What’s that you say? Hiring a nurse isn’t quite the drastic action you were expecting? Well, it just so happens that Anna (Ursula Andress, whose other credits that didn’t involve shaking her ass at Agent 007 include Clash of the Titans and The Mountain of the Cannibal God) is no ordinary nurse. Benito met her in Switzerland, during a hospital stay of his own, and he knows very well that she is remarkably deficient in conscience for somebody who heals the sick for a living. He also knows that the only thing she likes better than money is fucking. Given Bottacin’s long-established proclivities, it shouldn’t take long for nature to take its course with Anna in constant attendance upon him. And given Anna’s character, Benito doesn’t even have to pretend that he’s hired her for anything other than to give the old man an irresistible opportunity to screw his way into the family mausoleum. The only delicate thing is that Leonide isn’t even capable of responding to Anna in his present condition. She’ll have to do enough actual nursing to return him to both consciousness and a certain degree of health before she can carry out her main mission. That in turn creates the potential for a lot of complications and entanglements, for not only might Anna get second thoughts about joining Irina of Karlstein in the fatal fellatio business if she has a chance to get to know Leonide, but it also turns out that every male in the household instantly develops the hots for her, the guileless Adone especially. Then Anna and Benito begin to suspect that Adone has discovered his elders’ conspiracy, and “complications and entanglements” ceases to be remotely strong enough a term.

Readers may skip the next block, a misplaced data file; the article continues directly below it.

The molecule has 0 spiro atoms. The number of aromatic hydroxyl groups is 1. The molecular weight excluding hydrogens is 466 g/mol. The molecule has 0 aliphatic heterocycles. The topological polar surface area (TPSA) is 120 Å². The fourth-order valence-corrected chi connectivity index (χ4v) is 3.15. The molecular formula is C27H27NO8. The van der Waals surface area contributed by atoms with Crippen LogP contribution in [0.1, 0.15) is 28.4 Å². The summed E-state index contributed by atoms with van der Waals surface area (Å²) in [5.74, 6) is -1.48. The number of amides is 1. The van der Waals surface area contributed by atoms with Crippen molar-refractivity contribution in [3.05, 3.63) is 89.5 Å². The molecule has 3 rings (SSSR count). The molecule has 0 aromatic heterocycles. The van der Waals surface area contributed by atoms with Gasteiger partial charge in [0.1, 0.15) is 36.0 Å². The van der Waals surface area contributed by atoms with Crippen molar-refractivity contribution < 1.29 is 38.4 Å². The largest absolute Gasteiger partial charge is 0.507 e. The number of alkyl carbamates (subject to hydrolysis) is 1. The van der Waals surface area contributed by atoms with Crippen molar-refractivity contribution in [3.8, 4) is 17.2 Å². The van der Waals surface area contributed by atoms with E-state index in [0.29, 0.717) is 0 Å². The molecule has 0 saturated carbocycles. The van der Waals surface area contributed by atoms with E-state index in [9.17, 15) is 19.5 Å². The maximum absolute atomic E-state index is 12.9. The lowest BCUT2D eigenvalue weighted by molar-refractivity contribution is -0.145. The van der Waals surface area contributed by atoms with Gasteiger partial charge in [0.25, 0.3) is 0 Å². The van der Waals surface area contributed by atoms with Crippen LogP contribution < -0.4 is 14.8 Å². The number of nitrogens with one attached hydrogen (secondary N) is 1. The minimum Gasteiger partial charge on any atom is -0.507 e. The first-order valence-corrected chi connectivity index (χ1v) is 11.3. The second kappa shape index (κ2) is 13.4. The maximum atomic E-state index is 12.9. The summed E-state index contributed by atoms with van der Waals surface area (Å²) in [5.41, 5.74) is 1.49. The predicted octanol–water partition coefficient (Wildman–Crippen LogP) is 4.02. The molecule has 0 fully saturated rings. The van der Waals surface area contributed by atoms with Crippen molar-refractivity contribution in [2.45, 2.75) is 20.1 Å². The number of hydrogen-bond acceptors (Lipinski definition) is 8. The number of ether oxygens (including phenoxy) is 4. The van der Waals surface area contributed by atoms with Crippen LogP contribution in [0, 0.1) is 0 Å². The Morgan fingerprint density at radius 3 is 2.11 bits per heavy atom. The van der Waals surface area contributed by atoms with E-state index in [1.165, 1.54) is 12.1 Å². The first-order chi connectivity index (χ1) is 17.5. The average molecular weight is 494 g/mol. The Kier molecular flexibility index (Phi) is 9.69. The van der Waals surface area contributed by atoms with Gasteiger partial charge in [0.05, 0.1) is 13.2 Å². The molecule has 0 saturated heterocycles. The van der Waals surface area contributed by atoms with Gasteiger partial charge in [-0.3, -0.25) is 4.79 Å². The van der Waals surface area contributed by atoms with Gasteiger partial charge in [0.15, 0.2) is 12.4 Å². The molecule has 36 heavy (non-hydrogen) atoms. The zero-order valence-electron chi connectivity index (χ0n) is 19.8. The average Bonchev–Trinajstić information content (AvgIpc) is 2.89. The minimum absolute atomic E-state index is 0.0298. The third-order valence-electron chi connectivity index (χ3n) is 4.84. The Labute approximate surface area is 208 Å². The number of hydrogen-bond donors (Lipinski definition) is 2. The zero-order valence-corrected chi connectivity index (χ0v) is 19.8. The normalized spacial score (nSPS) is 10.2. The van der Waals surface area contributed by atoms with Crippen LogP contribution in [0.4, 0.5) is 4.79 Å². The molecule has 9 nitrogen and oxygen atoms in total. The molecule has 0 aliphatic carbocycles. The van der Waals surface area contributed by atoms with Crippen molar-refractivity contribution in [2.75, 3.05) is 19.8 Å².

Like a lot of European sex farces, The Sensuous Nurse doesn’t have quite enough story or quite enough genuine jokes to fill up the running time (a surprisingly long 105 minutes in this case), so it is forced to fall back on a mix of random zaniness and sex scenes unconnected to the main plot in order to make up the difference. There’s actually one character— Tosca the Bottacin family maid (Some Like It Cool’s Carla Romelli)— who serves absolutely no other purpose than to climb into bed with one or another of the men (but only the men— The Sensuous Nurse is startlingly free of lesbianism) whenever the movie looks like it’s in danger of going more than about ten minutes without a display of naked flesh. Or maybe that isn’t quite fair; one might also say that Tosca, together with an equally irrelevant Bottacin hanger-on named Giovanni Garbin (Lino Toffolo), also provides the movie with someone who can safely enjoy a happy ending without seeming to justify or endorse the heirs’ shady behavior throughout. Having such characters around is of some importance, since director Nello Rossati and his three fellow screenwriters have something a bit different from a conventional happily-ever-after in mind for Leonide, while Adone is too young to wind up plausibly coupled with any of the women in the film. Either way, Carla Romelli is nice to have around as B-team eye-candy, and her presence helps to take some of the edge off of the more annoying antics of Daniele Vargas and Lino Toffolo. Fortunately, not all of the comedy in The Sensuous Nurse is of the zany variety, and when the movie focuses on the potential for laughs inherent in its premise, it usually manages to be fairly amusing. The scenes between Benito Varotto and Mr. Kitch are almost always good for a chuckle or two, as the least cool and collected character in the whole film is forced to fake perfect confidence and control in front of an utterly stereotypical Jack Palance heavy. Picture a shorter, more Latin Basil Fawlty, and you’ll get the general idea. Meanwhile, the mere fact of Palance doing his old steely-eyed gunslinger shtick in the what is supposed to be the role of a completely above-board venture capitalist is pretty entertaining all by itself. Another charming moment, this one more in the expected mode of the Italian sex comedy, comes when Anna totally misreads the significance of Adone’s behavior after he has a massive nervous breakdown, and she ends up ministering to him, too. The real reason for his collapse is that he caught the nurse (with whom he is by now infatuated) banging his stepfather in the attic, and the real reason he refuses to look at Anna, instead defiantly holding the book he’s reading up in front of his face, is that he’s in a jealous rage because of it. Anna, however, observes that the book in question is a giallo paperback called The Strategy of the Crime, and works herself up into a state of quiet panic over the idea that the boy has caught on to the plot against Leonide— which she was already starting to want out of. In general, I’d have liked to see more of that stuff, and less of (for example) the increasingly elaborate rigmarole whereby Gustavo attempts to engineer war flashbacks (without which he is impotent) while taking Tosca to bed, but given the scatterbrained nature of nearly all movies of this sort, I’m willing to give The Sensuous Nurse a passing grade nevertheless.